Art in America
Miller, Leigh Anne, "Salvaging Digital Art at the New Museum", Aug 12, 2013
"...The seed of the New Museum's digital archiving exhibition "XFR STN" (read as "transfer station") was planted two years ago.... The born-digital station was occupied by Laura Splan, a Brooklyn-based artist who brought a shoebox full of disks holding photos, videos and research material..."
Groeger, Lena, "Blood and lace: Laura Splan's artwork will make you look – twice", Jan 25, 2011
"...Splan is on the forefront of a group of artists exploring the territory between science and art, said McFadden. He thinks the two disciplines, while artificially separated, intrinsically share the same process of creativity..."
Lopeman, Elizabeth, "Domestic Subversion", Dec 2009 / Jan 2010
"...Laura Splan disturbs our notions of beauty and femininity by crafting traditionally feminine objects out of unpredictable materials..."
"Gefahr, in Zierde gebannt", November 2009
"...Die New Yorker Künstlerin Laura Splan findet die Inspiration für ihre Spitzendeckchen ausgerechnet in der Struktur von Viren. Das genetische Material der Erreger ist in der mitte dargestellt, die viralen Oberflächproteine erscheinen als Ausstülpungen an der Borte..."
Los Angeles Times
Mestel, Rosie, “Medical Craft Madness”, April 2008
"...we're especially partial to the delicate, knitted lace doilies of Laura Splan--each one in the shape of a virus. HIV, hepadna virus, SARS virus, flu virus, herpes virus--take your pick. (We like herpes virus best.)..."
Whitehot Magazine of Contemporary Art
Sood, Sheena, "Extreme Embroidery @ the Museum of Arts and Design", Feb 2008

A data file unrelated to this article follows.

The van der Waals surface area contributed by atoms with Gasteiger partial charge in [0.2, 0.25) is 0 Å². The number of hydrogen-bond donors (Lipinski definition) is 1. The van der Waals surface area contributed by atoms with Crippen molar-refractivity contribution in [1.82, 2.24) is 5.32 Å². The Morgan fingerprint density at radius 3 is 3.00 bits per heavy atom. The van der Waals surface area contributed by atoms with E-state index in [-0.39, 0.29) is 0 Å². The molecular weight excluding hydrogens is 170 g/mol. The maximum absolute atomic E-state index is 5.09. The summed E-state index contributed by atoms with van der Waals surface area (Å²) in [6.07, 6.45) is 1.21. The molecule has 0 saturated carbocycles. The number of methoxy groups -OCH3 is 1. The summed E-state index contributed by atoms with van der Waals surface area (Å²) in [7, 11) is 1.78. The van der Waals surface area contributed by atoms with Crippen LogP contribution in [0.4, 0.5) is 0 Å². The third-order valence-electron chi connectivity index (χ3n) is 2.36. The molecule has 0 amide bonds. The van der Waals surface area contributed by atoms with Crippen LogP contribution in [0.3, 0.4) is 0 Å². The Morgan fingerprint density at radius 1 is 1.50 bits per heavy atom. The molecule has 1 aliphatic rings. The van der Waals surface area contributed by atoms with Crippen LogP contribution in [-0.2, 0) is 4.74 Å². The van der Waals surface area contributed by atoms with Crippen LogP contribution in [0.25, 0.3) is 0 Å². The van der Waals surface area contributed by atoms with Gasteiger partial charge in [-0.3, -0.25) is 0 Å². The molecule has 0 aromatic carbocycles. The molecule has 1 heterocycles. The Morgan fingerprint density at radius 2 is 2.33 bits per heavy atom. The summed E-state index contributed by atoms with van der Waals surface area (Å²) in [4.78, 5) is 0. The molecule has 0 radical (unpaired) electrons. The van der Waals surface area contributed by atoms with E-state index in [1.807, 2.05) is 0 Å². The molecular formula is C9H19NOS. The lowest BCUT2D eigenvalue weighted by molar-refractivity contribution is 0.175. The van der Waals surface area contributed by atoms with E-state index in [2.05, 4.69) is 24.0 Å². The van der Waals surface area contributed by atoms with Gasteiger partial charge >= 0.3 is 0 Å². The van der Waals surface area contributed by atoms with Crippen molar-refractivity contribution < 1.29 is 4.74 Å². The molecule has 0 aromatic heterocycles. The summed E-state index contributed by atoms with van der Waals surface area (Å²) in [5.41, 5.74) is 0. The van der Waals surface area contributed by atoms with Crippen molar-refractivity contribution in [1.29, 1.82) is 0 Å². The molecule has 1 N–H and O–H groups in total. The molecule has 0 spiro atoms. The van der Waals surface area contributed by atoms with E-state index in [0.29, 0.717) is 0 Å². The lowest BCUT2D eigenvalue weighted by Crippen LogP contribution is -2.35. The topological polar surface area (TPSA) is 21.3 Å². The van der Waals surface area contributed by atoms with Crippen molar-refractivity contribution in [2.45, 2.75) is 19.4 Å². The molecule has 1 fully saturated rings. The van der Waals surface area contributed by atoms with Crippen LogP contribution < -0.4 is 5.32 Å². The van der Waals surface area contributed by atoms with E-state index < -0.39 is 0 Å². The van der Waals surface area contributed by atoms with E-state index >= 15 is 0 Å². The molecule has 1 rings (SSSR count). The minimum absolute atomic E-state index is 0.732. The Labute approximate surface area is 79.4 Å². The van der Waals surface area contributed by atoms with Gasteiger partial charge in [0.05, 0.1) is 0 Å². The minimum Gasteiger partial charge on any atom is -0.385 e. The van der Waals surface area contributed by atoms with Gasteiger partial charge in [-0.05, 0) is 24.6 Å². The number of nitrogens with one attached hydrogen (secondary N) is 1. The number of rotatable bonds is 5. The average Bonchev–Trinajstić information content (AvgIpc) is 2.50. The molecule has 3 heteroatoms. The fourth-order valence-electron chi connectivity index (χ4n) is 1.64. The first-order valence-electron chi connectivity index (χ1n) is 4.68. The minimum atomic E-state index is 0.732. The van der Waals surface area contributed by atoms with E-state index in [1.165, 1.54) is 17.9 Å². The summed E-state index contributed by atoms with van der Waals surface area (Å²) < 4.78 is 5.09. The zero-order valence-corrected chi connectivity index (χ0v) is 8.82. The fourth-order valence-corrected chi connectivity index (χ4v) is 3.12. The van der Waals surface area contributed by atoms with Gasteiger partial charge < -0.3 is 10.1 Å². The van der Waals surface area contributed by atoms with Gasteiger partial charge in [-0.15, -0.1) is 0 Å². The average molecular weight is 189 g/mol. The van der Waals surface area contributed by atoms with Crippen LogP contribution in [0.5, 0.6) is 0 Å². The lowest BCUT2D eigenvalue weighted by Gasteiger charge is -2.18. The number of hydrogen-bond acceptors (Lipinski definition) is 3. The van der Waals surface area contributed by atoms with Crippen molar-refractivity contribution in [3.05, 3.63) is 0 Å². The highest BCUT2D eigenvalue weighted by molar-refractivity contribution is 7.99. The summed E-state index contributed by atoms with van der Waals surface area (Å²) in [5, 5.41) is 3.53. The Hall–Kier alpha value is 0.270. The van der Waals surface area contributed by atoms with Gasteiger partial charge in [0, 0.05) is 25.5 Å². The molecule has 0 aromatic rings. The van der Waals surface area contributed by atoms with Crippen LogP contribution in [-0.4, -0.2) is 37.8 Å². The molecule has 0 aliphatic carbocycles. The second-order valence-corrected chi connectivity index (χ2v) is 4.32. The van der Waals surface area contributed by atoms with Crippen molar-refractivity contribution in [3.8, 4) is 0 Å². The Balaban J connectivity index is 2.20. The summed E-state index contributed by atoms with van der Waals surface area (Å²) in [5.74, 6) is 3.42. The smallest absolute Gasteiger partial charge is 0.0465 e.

"...Laura Splan's intricate, perfectly symmetrical, and outwardly decorative doilies, made of machine-embroidered rayon lace, actually depict viruses. Who knew herpes, HIV, and the flu were so incredibly beautiful?..."
Camhi, Leslie, "Let's Get Stitched: A radical take on an old art.", Nov 20, 2007
"...they dig deep within the body, like Laura Splan, to uncover a range of emotions. (Splan's doilies… are uncannily mesmerizing and off-putting.) She and others included here reveal the unexpected versatility of a pastime long associated..."
Ornes, Stephen, "Art: Of Doilies and Disease", February 2007
"Splan... swathes scientific observation in elegance... Splan's creations demand a double take—a second look that reveals the scholarly rigor behind the pretty surface... embroidery is begotten by blood-borne disease..."
Brownlee, John, "Laura Splan: Neuroanatomy in Blood", November 2006
"...some work artists have done with their own blood is really too brilliant to dismiss...For example, Laura Splan, who paints detailed neuroanatomy with her own blood..."